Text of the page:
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Impact of globalization on manufacturing in the U.S

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Globalization owes its origin to at least the late 1980s. During this period, new nations were entering into manufacturing, which was in some logic the weakest connection in the U. S. series of science, development, manufacturing, and sale of goods and services. However, for some nations such as Japan, lower wages firstly made it possible to exploit this relative U. S. weakness. Nevertheless, Japan swiftly developed other diverse advantages articulated on improved manufacturing methods (Benjamin & Perry, 2003). Impact on labor market

Globalization stimulates extensively differing views and projections, varying from rosy portrayal of a supple, worldwide borderless labor market to awful situations of severe polarization between labor market "winners" as well as "losers. " First, let us examine globalization impact on careers (labor) and its subsequent consequences on manufacturing. With reduced trade barriers, new international market crop up as well as advanced information and communication technologies, the job market was tremendously affected.

Globalization has had an astonishing effect on working-class citizens in the United States, chiefly through the loss of hundreds of thousands of jobs brought about by outsourcing, with limited benefits to society (Benjamin & Perry, 2003). The key motivation for the outsourcing of jobs was to cut the extremely high labor costs that are thought to diminish revenue. Employers are reluctant to hire workers due to high cost of employee benefits, competitive wages, and skyrocketing health-care premiums hence they consider outsourcing the work to be cheap (Bardhan & Kroll, 2003).

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In essence, it is more economical for an American firm to hire a computer programmer in India who would be eager to perform the work for about one-fifth the pay of an American employee with a degree, whose starting salary would be about $50,000-$70,000 (Benjamin & Perry, 2003). This leads Americans to be more uncertain about their job security since they cannot compete with their foreign counterparts that perform the same quantity of work for considerably less pay.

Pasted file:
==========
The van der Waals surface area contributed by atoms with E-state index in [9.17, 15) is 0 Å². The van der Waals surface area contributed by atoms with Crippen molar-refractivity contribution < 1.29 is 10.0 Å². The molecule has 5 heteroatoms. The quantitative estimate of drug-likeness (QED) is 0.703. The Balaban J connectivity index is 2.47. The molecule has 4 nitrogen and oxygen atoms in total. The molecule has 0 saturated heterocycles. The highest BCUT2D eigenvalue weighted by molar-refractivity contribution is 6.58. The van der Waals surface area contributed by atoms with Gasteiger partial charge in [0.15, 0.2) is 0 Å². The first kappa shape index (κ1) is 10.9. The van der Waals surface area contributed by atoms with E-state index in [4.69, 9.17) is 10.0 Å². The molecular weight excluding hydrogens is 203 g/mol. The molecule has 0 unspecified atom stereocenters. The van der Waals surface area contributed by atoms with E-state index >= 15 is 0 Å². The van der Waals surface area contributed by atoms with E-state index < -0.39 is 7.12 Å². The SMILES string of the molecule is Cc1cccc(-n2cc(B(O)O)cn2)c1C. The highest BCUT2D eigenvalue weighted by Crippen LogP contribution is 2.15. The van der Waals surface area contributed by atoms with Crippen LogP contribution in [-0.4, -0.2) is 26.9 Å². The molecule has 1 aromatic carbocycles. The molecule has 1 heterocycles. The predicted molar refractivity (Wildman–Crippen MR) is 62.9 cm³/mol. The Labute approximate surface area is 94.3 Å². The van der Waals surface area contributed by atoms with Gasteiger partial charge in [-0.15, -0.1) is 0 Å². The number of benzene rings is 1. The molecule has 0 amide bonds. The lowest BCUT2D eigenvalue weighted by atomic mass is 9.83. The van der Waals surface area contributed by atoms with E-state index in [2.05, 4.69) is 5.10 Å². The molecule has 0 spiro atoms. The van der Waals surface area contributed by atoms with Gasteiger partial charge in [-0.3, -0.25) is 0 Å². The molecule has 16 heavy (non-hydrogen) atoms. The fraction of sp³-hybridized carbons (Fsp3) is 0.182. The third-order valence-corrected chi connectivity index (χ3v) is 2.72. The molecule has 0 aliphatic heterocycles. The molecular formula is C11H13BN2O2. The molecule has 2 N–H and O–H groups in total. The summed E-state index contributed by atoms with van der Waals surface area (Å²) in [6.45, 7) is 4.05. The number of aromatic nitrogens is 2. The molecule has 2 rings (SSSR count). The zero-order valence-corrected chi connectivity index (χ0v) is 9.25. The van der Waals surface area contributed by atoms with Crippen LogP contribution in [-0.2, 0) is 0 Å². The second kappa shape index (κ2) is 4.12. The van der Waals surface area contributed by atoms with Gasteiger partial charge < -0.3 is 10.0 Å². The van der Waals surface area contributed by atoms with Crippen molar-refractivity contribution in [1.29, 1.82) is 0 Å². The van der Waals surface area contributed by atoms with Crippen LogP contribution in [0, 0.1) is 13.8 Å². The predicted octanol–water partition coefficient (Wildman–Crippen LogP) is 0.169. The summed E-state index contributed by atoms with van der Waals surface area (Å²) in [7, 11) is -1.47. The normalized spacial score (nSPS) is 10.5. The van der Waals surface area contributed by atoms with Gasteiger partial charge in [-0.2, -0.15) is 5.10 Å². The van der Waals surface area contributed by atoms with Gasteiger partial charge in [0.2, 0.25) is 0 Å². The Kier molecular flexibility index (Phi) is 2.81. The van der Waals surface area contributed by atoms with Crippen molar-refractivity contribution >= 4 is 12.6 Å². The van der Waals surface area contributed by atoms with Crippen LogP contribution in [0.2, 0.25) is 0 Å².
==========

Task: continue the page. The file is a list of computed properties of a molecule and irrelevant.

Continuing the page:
Studies show that an estimated more than 2 million workers in the United States have lost their jobs in the last several years due to business closures in addition to layoffs (Bardhan & Kroll, 2003), (Benjamin and Perry 2003). Whereas higher productivity and new management and hiring practices are associated with loss of jobs, a number of companies are increasingly transferring their businesses to other countries with cheap cost of wages as opposed United States.

Manufacturing industry has suffered largely in terms of job losses, involving mostly blue-collar workers. It is however acknowledged that many of white-collar jobs are going to China (for manufacturing) (Benjamin and Perry 2003). In the case of working Americans, they have been negatively affected by the colossal increase in foreign trade. There has been loss of well-paying manufacturing jobs, important downward pressure on wages as well as increased disparity.

The doubling of trade as a share of the economy over the last 25 years was accompanied by a substantial trade deficit, directly displacing several million jobs (Benjamin & Perry, 2003). Majority of the jobs were in the manufacturing region, which incorporated millions of union jobs that were well paying compared with average wages (Bardhan & Kroll, 2003). Within a period of five years from 2000 to 2005, there was decline as well as disappearance of more than three million manufacturing jobs.

It is estimate that at least 30 percent of the decline was due to the rise in the manufactured goods trade deficit (Bardhan & Kroll, 2003). With U. S. multinational corporations being occupied on both sides of the international trade, almost 50% of all U. S. -owned manufacturing production is now situated in foreign countries, thus an imperative part of the manufacturing job loss has been due to most of U. S. firms exporting back to the U. S. or producing abroad what they once produced locally (Benjamin & Perry, 2003).